Two Days at the MCH Annual Conference

My experience at the MCH Annual Conference

By Brenda Sanchez Murillo (HECUA Intern)

Kirsten (Media & Development Associate) and I cruised down to Rochester Monday night while listening to our favorite jams. Listening to music typically tends to make me feel familiar and comfortable, and I was pretty nervous for the conference. I had never been to a conference before, therefore never have worked at a conference. But there I was, an intern excited to be there, yet fearful of not knowing what to do. My job was to help folks at the voter engagement table. Our table had all kinds of voter engagement supplies such as “I will vote” stickers, voter registration forms- including Spanish, Somali and Hmong and window stickers. However one of the most important items was the voucher form for residential facilities. This is the form that staff uses to vouch for someone experiencing homelessness. I had a couple of folks take some forms, which was exciting! I did however get some questions that I did not know how to respond. I had some folks ask me about technicalities regarding the form, and I found myself not being the expert. Additionally, I had someone ask me “why would we ask someone to vote who doesn’t trust the system, and understandably should not?” My response was simply validating their concern, but how do you respond to that? You can’t force folks to vote, and that person had a good point. How do you encourage someone to vote who doesn’t believe the system benefits them? I didn’t want to to tell this person to encourage their clients with what felt like hopeless optimism. This encounter however made me think more about how a dialogue could have taken place. What things could I have said? What could have I done? More importantly, what if I was having this conversation with someone who has been disenfranchised? I think if you don’t build a relationship with people, that could be a barrier. But how do you validate their stories while trying to change that narrative? It was a challenge that I will try to learn how to navigate.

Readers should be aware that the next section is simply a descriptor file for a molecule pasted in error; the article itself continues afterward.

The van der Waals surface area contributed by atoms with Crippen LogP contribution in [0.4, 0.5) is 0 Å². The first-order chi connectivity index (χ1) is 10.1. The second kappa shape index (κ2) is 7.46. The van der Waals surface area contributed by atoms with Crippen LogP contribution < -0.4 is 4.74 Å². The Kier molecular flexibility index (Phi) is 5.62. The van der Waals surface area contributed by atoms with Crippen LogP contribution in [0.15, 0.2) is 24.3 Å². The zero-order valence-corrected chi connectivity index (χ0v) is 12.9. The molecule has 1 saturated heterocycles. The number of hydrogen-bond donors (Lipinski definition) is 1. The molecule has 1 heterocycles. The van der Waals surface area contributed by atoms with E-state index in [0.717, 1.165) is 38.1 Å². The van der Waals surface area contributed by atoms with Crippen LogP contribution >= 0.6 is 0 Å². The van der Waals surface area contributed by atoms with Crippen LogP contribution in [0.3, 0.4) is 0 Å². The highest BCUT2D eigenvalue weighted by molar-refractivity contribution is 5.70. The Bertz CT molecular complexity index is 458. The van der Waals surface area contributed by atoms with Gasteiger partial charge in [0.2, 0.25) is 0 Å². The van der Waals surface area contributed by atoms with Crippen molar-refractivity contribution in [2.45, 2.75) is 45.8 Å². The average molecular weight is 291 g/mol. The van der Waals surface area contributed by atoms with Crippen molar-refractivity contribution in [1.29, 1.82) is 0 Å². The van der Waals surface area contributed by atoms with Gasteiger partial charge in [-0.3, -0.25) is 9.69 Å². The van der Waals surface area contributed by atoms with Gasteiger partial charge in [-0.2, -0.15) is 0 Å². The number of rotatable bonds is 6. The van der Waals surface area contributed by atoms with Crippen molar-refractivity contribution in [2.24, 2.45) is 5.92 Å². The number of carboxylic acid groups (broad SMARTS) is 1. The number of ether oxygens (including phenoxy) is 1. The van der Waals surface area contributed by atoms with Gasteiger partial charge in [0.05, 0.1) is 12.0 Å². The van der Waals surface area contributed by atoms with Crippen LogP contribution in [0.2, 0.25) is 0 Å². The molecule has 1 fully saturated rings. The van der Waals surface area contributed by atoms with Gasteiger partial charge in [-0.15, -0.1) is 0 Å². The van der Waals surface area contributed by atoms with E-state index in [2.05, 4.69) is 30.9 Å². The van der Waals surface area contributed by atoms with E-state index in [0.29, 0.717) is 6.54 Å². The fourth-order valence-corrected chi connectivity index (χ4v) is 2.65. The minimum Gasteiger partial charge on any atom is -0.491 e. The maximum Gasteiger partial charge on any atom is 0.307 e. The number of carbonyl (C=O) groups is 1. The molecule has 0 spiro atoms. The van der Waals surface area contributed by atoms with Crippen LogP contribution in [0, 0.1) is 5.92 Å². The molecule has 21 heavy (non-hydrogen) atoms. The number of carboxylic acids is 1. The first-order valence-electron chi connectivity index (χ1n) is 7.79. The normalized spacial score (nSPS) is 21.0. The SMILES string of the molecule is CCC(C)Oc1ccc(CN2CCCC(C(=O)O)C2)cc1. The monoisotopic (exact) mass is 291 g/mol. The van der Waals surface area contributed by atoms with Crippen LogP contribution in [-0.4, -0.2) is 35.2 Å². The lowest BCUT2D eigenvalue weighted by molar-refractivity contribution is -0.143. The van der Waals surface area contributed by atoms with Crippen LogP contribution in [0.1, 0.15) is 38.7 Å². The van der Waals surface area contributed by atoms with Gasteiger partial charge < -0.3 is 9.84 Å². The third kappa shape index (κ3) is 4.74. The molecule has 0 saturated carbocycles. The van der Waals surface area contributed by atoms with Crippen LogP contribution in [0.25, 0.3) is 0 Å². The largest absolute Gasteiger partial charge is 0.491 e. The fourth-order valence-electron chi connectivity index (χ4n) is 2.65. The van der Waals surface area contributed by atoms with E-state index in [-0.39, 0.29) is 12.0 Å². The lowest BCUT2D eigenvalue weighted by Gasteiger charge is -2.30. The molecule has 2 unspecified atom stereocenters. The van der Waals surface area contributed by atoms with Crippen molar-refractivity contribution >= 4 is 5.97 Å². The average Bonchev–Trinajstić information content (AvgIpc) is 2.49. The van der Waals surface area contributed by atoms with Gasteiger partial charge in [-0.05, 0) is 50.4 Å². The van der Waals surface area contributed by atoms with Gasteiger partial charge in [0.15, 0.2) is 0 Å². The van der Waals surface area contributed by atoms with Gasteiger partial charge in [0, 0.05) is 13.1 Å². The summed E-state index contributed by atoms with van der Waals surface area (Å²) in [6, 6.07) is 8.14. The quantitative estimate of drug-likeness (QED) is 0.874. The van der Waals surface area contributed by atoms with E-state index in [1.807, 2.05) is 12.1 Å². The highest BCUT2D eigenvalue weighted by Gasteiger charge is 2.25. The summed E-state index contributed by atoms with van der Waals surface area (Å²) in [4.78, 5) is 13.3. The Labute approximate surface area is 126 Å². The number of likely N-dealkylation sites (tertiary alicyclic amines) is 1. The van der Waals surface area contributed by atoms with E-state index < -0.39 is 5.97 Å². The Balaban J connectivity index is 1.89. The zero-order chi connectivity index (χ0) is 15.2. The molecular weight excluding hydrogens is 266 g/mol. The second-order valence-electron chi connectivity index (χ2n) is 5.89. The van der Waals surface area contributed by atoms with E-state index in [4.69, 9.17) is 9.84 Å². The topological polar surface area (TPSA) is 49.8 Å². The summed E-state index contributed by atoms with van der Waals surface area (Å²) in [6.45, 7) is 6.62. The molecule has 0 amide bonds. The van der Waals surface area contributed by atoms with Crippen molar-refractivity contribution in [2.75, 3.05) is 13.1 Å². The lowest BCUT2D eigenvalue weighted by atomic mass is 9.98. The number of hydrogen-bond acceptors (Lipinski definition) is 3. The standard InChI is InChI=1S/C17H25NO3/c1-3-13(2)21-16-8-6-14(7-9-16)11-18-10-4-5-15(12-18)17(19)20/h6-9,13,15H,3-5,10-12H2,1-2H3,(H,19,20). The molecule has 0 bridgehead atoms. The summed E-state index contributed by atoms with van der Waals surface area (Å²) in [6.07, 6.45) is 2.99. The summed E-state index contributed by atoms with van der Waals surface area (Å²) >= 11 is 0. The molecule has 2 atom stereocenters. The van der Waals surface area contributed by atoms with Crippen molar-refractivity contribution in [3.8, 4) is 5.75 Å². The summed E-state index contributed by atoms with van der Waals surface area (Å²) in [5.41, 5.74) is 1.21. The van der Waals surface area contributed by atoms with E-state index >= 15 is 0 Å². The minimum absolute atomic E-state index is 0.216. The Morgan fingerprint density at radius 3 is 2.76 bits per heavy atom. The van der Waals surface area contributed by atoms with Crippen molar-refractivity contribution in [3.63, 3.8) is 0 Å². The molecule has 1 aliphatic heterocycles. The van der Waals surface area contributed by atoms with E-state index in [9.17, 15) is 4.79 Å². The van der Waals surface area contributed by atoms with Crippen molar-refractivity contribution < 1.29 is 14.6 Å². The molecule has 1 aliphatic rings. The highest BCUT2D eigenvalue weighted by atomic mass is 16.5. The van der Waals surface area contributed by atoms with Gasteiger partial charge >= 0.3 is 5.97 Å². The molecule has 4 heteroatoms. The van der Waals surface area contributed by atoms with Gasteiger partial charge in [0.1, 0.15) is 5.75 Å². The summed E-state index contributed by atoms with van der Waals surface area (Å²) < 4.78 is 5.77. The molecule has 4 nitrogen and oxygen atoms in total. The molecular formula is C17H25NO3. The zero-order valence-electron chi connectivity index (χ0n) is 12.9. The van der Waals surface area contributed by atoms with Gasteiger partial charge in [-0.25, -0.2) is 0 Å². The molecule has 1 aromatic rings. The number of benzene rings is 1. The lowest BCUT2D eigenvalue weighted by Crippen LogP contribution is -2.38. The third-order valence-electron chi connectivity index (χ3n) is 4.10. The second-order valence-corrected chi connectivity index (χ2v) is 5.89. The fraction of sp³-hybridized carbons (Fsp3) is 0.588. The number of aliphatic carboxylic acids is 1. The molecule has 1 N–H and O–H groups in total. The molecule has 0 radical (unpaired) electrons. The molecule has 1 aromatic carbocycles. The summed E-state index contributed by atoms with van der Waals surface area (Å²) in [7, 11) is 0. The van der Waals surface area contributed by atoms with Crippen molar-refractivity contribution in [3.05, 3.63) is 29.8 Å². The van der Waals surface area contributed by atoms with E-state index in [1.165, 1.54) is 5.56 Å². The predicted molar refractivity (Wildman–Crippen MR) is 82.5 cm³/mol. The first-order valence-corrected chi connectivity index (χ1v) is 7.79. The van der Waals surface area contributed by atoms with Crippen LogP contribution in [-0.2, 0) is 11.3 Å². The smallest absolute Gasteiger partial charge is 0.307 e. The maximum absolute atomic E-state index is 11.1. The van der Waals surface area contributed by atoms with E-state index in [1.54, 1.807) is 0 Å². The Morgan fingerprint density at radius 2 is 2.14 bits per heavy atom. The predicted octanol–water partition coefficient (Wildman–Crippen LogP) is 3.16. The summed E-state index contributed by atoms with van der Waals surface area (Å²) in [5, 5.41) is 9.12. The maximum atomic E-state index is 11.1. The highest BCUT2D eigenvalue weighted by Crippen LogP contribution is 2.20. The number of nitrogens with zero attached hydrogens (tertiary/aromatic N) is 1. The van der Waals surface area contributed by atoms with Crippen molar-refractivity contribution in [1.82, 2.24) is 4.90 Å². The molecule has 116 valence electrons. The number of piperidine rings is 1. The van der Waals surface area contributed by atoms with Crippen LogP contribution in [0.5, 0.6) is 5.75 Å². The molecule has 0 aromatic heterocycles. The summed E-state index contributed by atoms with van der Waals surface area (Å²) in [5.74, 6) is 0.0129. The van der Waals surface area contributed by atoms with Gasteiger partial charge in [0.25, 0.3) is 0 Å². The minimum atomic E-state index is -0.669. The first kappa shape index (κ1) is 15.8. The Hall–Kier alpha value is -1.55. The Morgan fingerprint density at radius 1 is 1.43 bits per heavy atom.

I also had fun telling people to call Governor Mark Dayton to raise cash assistance for MFIP. I think folks enjoyed getting the stickers as well to thank them for their contribution. I think it helped that Senta, our Executive Director, called the Governor during her presentation. When she did it, it didn’t sound so scary since you simply left a message. I’m not sure how many people called, but I know there were hundreds of calls based on how many stickers were gone.

I learned there that reaching out to your elected officials doesn’t have to be so a long, complicated and terrifying process. Growing up my family was not engaged in politics or with Government. To be fair, not everyone in my family has the right to vote. That disconnection, I think, made me think that elected officials are unreachable, as in if someone wants to connect with them, they are never available. And now while I can’t guarantee that we’ll be heard, at least I know now that making that connection can be simply be picking up the phone and leaving a message.

The fear has gone away more, but I wonder how many folks are not civically engaged because they felt the same way.

In addition to my tabling, I also had the opportunity to go to whatever workshop I thought would be interesting. I was too tired on Tuesday to mentally check in for a workshop, but on Wednesday I went to St. Stephens presentation of “Home Sweet Home.” Most of the actors were/are folks who experience homelessness.By sharing their stories, I learned that you can tell a story and have the message come across nicely about homeless because as the audience, we are taught to listen, and for the most part are taught to like the characters. I wish that everyone could watch this play and see what it is that folks have experienced. They were a very engaging group.

Overall, after all the hard work, I think I that through meeting new people, learning about different organizations and the different things that folks do to combat homeless, and most importantly, the stories that are realities, led me thinking to a lot of questions. I hope that this curiosity of trying to learn more about the issue, sparks ideas into my head about solutions we can come across.